- Congress weighing delay that gives firms more time to lobby
- Amendment could be attached to bill funding federal government
Wall Street may get one more shot to derail rules championed by the White House that would put tighter restrictions on brokers who advise Americans on saving for retirement.
While financial firms trying to kill the regulations still face long odds, the industry’s new life could come from a provision that Republican lawmakers and some Democrats are trying to tuck into the $1.1 trillion government spending bill being debated in Congress, said three people familiar with the matter. The amendment would force the Obama administration to give brokers, insurers and other companies that sell investment products 30 more days to weigh in on the rules before they could be finalized, said the people, who asked not to be named because the spending bill is still being negotiated.
The regulations in question target what administration officials say is biased financial advice that costs investors billions of dollars a year. Even a one-month delay could complicate the White House’s goal of completing the rules and making them enforceable before President Barack Obama leaves office in January 2017. The stakes are high for industry trade groups that have been engaged in a five-year lobbying battle against efforts to make brokers act in their customers’ best interests.
Montana Senator Jon Tester, a member of the U.S. Senate Banking Committee, said he’s among Democrats who support a 30-day delay.
“That would be good,” he said in an interview Tuesday. “A rule that works, that’s what I want to accomplish.”
Congress is expected to vote on the broad spending bill, which funds government agencies, before the end of the month. Lawmakers are vying to attach various amendments to the the legislation because it’s considered must-pass, as the government is at risk of shutting down if Congress can’t reach a compromise.
A one-month delay of the broker rules isn’t as dire for the administration as bills proposed earlier this year that threatened to withhold any funding for the effort, which is being spearheaded by the Labor Department because it oversees rules for U.S. retirement plans. Still, it would give the financial industry more time to lobby Congress and put pressure on Labor Secretary Tom Perez, who’s said current provisions allow brokers to sell products that are too expensive and don’t outperform lower-cost options such as investment funds that track stock indexes.
“We’re going to aggressively oppose any effort by Republicans to water down that rule,” White House spokesman Josh Earnest told reporters in Washington Tuesday. For financial advisers who are already doing the right thing, these regulations won’t “change anything,” he said.
Brokers say the rules will make it harder for them to offer financial advice to clients with less money to invest --- the opposite of what the Obama administration wants. The restrictions would make it harder for brokers to earn sales commissions, leading them to drop accounts with assets under $50,000, industry groups say. Insurance companies say the new regime also would discourage sales of products such as variable annuities that typically come with higher fees while offering investors a guaranteed, minimum rate of return.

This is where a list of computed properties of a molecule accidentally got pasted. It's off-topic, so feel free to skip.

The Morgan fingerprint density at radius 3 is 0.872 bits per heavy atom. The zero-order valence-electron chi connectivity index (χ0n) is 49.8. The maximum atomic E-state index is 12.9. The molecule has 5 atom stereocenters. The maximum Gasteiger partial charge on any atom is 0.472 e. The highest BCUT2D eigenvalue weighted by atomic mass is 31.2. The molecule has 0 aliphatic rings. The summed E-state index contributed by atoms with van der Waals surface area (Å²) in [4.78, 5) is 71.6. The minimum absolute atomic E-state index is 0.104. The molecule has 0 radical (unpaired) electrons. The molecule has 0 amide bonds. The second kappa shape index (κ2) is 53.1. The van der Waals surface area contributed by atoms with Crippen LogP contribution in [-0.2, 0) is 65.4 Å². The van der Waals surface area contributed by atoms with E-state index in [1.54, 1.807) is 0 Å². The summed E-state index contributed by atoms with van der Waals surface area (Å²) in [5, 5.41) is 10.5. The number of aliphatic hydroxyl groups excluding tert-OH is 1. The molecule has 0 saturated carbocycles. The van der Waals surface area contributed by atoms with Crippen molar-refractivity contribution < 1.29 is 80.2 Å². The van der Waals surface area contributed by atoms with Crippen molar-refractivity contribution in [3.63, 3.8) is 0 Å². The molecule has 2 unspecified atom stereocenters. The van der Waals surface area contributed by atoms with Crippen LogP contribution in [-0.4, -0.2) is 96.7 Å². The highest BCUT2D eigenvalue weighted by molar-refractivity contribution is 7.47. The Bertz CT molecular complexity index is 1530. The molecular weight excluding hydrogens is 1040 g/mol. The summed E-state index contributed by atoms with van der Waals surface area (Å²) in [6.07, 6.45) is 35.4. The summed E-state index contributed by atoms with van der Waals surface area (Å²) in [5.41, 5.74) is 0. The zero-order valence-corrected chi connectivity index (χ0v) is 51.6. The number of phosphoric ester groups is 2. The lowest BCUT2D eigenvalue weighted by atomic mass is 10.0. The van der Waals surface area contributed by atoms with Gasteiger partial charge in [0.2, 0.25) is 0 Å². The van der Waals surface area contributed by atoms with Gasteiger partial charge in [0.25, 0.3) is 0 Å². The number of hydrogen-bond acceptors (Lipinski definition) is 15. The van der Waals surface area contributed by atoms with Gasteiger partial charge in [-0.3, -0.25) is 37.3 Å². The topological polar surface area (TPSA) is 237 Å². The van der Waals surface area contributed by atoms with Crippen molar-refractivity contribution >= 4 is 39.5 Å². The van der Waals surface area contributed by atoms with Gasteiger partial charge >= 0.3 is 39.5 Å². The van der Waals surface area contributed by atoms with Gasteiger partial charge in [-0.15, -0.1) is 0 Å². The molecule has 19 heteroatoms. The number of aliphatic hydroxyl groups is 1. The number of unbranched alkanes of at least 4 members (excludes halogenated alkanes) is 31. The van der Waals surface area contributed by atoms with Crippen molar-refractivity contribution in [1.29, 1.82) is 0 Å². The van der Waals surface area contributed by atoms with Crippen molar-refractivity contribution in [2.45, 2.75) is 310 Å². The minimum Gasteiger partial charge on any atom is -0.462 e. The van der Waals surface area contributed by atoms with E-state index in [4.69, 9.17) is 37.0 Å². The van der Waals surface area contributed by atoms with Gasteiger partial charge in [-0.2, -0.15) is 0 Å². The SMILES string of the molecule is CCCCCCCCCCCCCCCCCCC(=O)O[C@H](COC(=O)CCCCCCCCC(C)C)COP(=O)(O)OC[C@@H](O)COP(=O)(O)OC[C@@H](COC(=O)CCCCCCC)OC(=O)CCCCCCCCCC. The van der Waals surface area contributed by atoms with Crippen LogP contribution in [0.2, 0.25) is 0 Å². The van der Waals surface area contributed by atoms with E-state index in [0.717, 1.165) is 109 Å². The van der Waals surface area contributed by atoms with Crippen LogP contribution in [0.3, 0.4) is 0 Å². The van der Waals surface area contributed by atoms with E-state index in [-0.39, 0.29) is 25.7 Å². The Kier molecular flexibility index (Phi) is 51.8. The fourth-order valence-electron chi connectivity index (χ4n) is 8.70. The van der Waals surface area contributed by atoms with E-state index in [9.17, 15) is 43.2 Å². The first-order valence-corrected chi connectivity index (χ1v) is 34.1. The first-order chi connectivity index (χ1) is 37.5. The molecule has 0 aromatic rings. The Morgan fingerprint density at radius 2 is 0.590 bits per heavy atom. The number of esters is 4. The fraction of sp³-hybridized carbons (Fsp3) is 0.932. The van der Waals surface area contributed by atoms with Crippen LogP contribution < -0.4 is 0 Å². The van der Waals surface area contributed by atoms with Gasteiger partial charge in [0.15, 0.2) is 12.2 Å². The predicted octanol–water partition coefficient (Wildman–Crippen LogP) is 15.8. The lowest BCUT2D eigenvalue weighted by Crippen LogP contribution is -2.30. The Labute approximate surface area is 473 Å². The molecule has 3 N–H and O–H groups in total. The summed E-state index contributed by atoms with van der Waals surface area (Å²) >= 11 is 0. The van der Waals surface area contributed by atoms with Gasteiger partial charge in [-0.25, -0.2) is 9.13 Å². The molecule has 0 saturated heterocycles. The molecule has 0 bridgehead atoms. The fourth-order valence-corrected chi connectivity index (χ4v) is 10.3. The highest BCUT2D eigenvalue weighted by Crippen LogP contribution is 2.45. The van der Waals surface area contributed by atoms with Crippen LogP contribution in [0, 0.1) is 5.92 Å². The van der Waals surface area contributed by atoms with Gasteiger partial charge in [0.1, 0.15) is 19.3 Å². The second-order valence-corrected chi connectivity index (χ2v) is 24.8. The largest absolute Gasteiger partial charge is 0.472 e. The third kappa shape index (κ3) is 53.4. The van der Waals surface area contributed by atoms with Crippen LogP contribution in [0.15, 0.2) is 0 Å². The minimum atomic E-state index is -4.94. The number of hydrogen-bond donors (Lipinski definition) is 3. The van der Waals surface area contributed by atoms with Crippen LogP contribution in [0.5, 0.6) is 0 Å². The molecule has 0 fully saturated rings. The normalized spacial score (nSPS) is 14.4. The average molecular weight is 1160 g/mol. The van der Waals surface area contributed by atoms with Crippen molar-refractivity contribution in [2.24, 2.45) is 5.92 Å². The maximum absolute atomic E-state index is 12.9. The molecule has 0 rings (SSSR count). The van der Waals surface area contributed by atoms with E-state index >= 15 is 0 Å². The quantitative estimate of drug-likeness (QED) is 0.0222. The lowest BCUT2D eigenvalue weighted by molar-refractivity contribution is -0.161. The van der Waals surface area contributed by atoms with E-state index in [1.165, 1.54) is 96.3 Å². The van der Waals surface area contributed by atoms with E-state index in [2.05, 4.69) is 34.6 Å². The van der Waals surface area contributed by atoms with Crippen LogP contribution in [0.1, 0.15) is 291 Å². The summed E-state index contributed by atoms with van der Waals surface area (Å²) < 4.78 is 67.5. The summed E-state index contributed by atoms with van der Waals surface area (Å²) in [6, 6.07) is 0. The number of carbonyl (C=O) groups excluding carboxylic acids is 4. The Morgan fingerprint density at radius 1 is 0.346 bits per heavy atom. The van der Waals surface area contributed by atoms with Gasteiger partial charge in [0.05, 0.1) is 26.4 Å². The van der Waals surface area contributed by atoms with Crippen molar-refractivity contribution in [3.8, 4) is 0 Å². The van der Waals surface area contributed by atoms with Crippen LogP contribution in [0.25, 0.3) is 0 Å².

The lobbying has had an impact on members of Obama’s party, as 47 House Democrats called for an additional 30-day delay in an October letter they sent to Perez.
Under the plan Labor proposed earlier this year, brokers would have an obligation known as a fiduciary duty to put their clients’ interests first, as opposed to the current requirement that they sell products that meet an investor’s goals or risk tolerance. The shift could reshape how financial firms collect fees, and potentially create winners and losers among mutual funds. The changes also would tighten protections for the $7.6 trillion held in individual retirement accounts, a common vehicle used to save for life after work that barely existed when Labor issued rules 40 years ago.
Under the regulator’s proposal, brokers could still earn commissions if they sign a “best-interest” contract with investors, which would disclose fees or other incentives that can influence recommendations. IRA investors would have a new right to sue financial advisers who don’t adhere to the best-interest standard.
Sweeping criticism from lawmakers and the financial industry led Labor to scrap an earlier draft of the rule in 2011. This time, many Republicans and Democrats have said the Labor Department hasn’t gone far enough to answer questions about the impact of its plan.
“We are concerned that the proposed rule could diminish the availability of advice for small businesses and access to retirement products that provide lifetime income,” Senators Ben Cardin, a Maryland Democrat, and Rob Portman, an Ohio Republican, wrote to Perez in a letter dated Dec. 4.
The one-month delay would give brokers another chance to comment on the plan, and would compel Labor to study that feedback. The agency would then have to consider those comments as it crafts a final rule. If the rules haven’t been implemented by the time Obama leaves office, the next administration, particularly a Republican one that opposes the effort, could undo them before they can be enforced.